Leave it all behind at the Breakaway Music Festival
The Breakaway Music Festival made its mark with an incredible edition in Charlotte, NC at Motor Speedway.
First social group joined the ranks of growing event promoters in its early days Escaped Music Festival in 2013 in Columbus, Ohio. Since then, the Breakaway Music Festival has expanded to several cities, making stops beyond Ohio to Michigan, Tennessee, and North Carolina, and even as a destination festival in Cancun. One of Breakaway’s biggest draws is its diverse lineup, bringing artists and DJs together on the same stage and giving attendees, who would otherwise come for one artist, a glimpse into different genres.
With an empty weekend on my calendar, I bought a ticket for the Friday afterparty and the Saturday for the Breakaway edition in Charlotte, NC. I was looking forward to a sleepless weekend in Queen City. The following was my experience …
The official Friday afterparty with Wax Motif was the epitome of what an afterparty should be.
My Breakaway experience didn’t really start with the Friday festival, but with the afterparty. One thing to know about Charlotte is that the city has a huge music district. Typically, events take place in the same few venues in the city center, but it was more than surprising to see that the Blackbox Theater, a nested venue, would host the afterparty.
Needless to say due to the location there was plenty of parking space and room to come and go without any issues. Entering the club went smoothly – two minutes of waiting in line and three more to get my ticket scanned and verify my ID. Admittedly, security has not checked any proof of vaccination or required the wearing of face masks indoors despite the county-wide warrant. I found myself to be one of the few people, if not the only one, to wear a mask that night.
Although it is a small to medium-sized place, the production and the place itself were impressive. The room was split in two, with the front half being a lower basement, and the back was raised so that partygoers away from the stage could easily get a full view.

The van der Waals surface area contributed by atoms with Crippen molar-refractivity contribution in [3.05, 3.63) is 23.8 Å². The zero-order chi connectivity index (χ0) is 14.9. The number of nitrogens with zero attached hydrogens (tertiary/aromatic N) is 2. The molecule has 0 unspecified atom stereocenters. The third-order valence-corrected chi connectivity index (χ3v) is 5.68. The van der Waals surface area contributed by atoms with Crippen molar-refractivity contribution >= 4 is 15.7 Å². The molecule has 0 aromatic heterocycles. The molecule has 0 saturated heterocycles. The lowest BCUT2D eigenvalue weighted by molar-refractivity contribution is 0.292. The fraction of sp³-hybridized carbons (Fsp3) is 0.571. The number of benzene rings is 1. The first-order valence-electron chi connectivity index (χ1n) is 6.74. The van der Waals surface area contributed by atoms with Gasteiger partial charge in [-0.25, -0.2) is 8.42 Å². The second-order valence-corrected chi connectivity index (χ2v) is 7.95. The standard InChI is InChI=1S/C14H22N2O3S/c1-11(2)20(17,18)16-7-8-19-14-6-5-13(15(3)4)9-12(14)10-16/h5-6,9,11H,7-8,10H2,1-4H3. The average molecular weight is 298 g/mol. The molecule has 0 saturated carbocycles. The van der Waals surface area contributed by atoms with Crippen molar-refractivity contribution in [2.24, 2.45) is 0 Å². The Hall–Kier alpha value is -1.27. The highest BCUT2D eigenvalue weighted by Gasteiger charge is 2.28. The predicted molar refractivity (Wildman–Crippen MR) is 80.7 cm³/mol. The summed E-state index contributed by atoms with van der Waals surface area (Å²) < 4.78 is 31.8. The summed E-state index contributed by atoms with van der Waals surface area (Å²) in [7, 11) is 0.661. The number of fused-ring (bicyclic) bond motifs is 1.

I was lucky to have arrived around 11:45 p.m. and headed for the rail. My face is full of lasers, strobe lights, and even photographers and videographers who rock the crowd. In addition, I also witnessed Wax pattern and G Eazy, who had performed earlier at Breakaway, take a photo together. The sound was strong, and anyone planning to attend a show at the Blackbox Theater must bring earplugs. Even with mine plugged in, a booming ringtone followed me after the show.
The afterparty was exhilarating and once again confirmed my love for the stage.
Although I went to Electric Zoo earlier in September, I didn’t really feel electronic music touched me as much as it did before the pandemic. But, Wax Motif and the crowd at the Friday Breakaway afterparty reminded me why the live music scene is unmatched.
Wax Motif launched a healthy mix of disco, tech house and bass house, playing classics like his remix of “Fly Kicks” and ending with his new single. It’s always noticeable when a DJ is able to read a crowd and orchestrate us without wearing us out entirely. Wax Motif read the piece as if it were one of our own, providing the perfect balance of exciting moments and moments to let us breathe.
The Breakaway Music Festival was surprisingly well organized and a great experience for attendees from North Carolina.
Granted, it had been a long time since I had been able to attend shows until 2-3am without needing a full day to recover. As a result, I showed up to the Breakaway Music Festival later around 6:30 p.m., still slightly sleepy after my evening nap. As a native of North Carolina, I drove to the festival with my same group from the night before, and just like the night before, parking was as easy as butter.
Security quickly looked at our parking card on my phone and directed us to a location. I’ve attended festivals where parking is like The hunger Games Where Royal battle, where cars go around the terrain without order, but the staff at Breakaway put each car in a clean spot one after the other, guiding us where we needed to be and avoiding any kind of traffic jam. I was doubly impressed that this was the first year Prime Social Group hosted Breakaway at the Charlotte Motor Circuit, therefore being able to organize a complicated task like parking should be applauded.